The partners are known for speaking up for the industry to promote dialogue and bring sector-related issues to the attention of policy-makers.  One good example is the issue of access to good coffee locally and loosening some of the regulations that are binding the value addition part of the sector from growing to become globally competitive and successful.

Sara and Dagmawi recently opened Cherish Addis, a café in Bole serving their brews and bites in an atmosphere carefully crafted locally.

What is Sara’s philosophy of life?  GIVE … AND IT SHALL BE GIVEN TO YOU.  As Sara grew up in the church, in the choir, she says it, “All goes back to the Bible.”  When she observes her thoughts and actions, she always asks:  Does it reflect the word of God?  Sara said her biggest gift is JESUS.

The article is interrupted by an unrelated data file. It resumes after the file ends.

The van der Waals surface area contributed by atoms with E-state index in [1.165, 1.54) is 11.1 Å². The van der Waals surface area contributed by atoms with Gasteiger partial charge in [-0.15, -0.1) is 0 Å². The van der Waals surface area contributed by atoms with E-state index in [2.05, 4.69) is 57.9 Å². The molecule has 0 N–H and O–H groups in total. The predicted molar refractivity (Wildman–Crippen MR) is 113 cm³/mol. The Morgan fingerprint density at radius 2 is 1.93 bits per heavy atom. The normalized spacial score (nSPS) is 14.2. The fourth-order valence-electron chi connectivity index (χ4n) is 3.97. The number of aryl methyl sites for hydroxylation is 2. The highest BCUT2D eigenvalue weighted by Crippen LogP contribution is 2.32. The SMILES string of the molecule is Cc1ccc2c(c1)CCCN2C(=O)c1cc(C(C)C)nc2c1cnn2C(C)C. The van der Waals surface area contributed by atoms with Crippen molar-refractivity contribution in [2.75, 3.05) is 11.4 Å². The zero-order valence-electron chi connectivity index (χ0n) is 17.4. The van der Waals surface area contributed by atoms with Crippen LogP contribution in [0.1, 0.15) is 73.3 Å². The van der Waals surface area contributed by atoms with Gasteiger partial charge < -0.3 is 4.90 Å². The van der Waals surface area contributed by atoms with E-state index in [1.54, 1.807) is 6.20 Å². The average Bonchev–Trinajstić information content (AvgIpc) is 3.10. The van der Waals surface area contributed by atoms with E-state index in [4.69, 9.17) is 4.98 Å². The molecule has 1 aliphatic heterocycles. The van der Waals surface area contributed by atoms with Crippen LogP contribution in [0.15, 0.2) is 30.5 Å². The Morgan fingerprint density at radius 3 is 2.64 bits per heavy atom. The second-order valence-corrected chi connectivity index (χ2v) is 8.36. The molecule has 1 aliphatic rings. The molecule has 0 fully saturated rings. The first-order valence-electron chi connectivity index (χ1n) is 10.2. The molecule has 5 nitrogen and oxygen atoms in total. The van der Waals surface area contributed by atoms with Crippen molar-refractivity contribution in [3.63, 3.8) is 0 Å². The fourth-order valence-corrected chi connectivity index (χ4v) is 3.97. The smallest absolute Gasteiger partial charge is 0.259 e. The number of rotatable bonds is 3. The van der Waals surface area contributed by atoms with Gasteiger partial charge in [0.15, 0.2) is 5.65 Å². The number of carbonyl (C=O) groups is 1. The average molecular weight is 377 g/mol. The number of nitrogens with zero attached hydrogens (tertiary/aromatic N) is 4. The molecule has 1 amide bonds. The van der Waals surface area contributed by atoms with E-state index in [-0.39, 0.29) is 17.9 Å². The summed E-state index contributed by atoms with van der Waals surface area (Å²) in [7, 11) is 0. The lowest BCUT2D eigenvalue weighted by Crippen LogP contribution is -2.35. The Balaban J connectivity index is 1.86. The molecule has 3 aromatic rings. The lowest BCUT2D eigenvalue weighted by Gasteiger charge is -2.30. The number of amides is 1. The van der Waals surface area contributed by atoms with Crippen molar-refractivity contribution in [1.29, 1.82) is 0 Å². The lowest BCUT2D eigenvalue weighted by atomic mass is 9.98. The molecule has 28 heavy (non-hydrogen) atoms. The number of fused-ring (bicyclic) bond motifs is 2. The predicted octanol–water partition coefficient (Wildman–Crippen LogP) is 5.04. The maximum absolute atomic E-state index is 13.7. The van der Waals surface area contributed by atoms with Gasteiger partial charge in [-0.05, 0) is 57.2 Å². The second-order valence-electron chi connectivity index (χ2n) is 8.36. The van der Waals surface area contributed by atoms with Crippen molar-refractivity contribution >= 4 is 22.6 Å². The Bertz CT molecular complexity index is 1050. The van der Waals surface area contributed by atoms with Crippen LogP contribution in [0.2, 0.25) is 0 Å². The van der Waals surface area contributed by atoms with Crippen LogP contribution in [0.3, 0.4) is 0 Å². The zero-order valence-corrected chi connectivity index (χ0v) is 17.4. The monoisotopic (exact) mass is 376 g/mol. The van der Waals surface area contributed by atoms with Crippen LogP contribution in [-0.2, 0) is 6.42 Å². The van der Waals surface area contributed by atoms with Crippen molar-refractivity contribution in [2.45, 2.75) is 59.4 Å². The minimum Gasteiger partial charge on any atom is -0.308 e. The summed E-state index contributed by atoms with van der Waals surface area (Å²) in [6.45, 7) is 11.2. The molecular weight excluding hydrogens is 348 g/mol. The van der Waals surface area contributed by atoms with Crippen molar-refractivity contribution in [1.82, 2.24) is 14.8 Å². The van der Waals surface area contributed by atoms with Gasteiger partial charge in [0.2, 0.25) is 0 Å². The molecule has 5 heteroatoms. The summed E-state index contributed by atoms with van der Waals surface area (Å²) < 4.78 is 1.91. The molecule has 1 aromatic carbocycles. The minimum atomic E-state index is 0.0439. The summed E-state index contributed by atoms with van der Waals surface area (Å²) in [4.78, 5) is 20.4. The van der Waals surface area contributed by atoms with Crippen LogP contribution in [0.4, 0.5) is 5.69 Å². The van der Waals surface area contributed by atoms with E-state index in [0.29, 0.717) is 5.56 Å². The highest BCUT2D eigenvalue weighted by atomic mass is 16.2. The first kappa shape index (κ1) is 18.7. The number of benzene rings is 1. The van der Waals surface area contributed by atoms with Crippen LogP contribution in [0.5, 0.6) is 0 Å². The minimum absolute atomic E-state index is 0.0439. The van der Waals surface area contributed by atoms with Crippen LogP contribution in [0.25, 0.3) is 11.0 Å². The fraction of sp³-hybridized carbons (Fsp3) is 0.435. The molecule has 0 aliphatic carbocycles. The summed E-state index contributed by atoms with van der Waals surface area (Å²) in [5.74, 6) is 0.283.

Success, to Sara, looks like her two and a half years of intensive involvement with AWiB – an accomplishment she is highly proud of.  She attests to the experience as one that shaped her in partnering with others and assuring a goal accomplished.  She sees being the co-founder of the Women In Coffee Association as a highlight.  The association, established in 2016, offers free trainings to women in the coffee industry at any time with arrangement and brings global partnership.    It took off with 30 women initially getting certified on “specialty coffee.”  Success to Sara is also how you impact other lives.  She sees her parents—her role models—as those who contributed greatly to her success.